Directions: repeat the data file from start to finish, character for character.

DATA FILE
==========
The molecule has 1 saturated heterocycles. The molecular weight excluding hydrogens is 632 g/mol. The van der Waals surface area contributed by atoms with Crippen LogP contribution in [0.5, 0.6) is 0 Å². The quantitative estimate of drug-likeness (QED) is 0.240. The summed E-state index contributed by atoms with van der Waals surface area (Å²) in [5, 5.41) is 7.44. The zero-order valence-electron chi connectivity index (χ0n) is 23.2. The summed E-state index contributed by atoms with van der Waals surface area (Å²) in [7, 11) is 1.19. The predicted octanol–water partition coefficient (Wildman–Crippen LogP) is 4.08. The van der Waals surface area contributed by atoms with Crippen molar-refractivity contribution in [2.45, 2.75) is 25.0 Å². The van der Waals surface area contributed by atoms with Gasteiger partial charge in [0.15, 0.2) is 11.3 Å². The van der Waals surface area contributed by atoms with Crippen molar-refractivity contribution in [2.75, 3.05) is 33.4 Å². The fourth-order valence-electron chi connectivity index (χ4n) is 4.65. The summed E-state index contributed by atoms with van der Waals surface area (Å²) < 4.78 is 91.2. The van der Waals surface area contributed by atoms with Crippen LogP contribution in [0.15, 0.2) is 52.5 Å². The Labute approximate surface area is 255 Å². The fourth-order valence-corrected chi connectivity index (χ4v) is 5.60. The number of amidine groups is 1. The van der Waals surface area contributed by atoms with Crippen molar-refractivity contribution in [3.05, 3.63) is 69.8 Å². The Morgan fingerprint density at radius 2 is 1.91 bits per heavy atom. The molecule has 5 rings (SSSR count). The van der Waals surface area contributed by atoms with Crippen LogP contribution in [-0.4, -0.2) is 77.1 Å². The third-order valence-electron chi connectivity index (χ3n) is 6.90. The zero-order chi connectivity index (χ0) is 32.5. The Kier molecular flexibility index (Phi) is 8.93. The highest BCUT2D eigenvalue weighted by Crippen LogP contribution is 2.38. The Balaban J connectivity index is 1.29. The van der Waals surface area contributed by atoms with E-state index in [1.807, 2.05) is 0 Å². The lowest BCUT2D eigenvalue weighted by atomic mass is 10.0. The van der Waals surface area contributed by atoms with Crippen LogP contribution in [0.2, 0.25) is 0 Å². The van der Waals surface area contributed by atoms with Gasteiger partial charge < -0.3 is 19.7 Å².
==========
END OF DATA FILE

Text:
The molecule has 1 saturated heterocycles. The molecular weight excluding hydrogens is 632 g/mol. The van der Waals surface area contributed by atoms with Crippen LogP contribution in [0.5, 0.6) is 0 Å². The quantitative estimate of drug-likeness (QED) is 0.240. The summed E-state index contributed by atoms with van der Waals surface area (Å²) in [5, 5.41) is 7.44. The zero-order valence-electron chi connectivity index (χ0n) is 23.2. The summed E-state index contributed by atoms with van der Waals surface area (Å²) in [7, 11) is 1.19. The predicted octanol–water partition coefficient (Wildman–Crippen LogP) is 4.08. The van der Waals surface area contributed by atoms with Crippen molar-refractivity contribution in [2.45, 2.75) is 25.0 Å². The van der Waals surface area contributed by atoms with Gasteiger partial charge in [0.15, 0.2) is 11.3 Å². The van der Waals surface area contributed by atoms with Crippen molar-refractivity contribution in [2.75, 3.05) is 33.4 Å². The fourth-order valence-electron chi connectivity index (χ4n) is 4.65. The summed E-state index contributed by atoms with van der Waals surface area (Å²) < 4.78 is 91.2. The van der Waals surface area contributed by atoms with Crippen LogP contribution in [0.15, 0.2) is 52.5 Å². The Labute approximate surface area is 255 Å². The fourth-order valence-corrected chi connectivity index (χ4v) is 5.60. The number of amidine groups is 1. The van der Waals surface area contributed by atoms with Crippen molar-refractivity contribution in [3.05, 3.63) is 69.8 Å². The Morgan fingerprint density at radius 2 is 1.91 bits per heavy atom. The molecule has 5 rings (SSSR count). The van der Waals surface area contributed by atoms with Crippen LogP contribution in [-0.4, -0.2) is 77.1 Å². The third-order valence-electron chi connectivity index (χ3n) is 6.90. The zero-order chi connectivity index (χ0) is 32.5. The Kier molecular flexibility index (Phi) is 8.93. The highest BCUT2D eigenvalue weighted by Crippen LogP contribution is 2.38. The Balaban J connectivity index is 1.29. The van der Waals surface area contributed by atoms with E-state index in [1.807, 2.05) is 0 Å². The lowest BCUT2D eigenvalue weighted by atomic mass is 10.0. The van der Waals surface area contributed by atoms with Crippen LogP contribution in [0.2, 0.25) is 0 Å². The van der Waals surface area contributed by atoms with Gasteiger partial charge < -0.3 is 19.7 Å².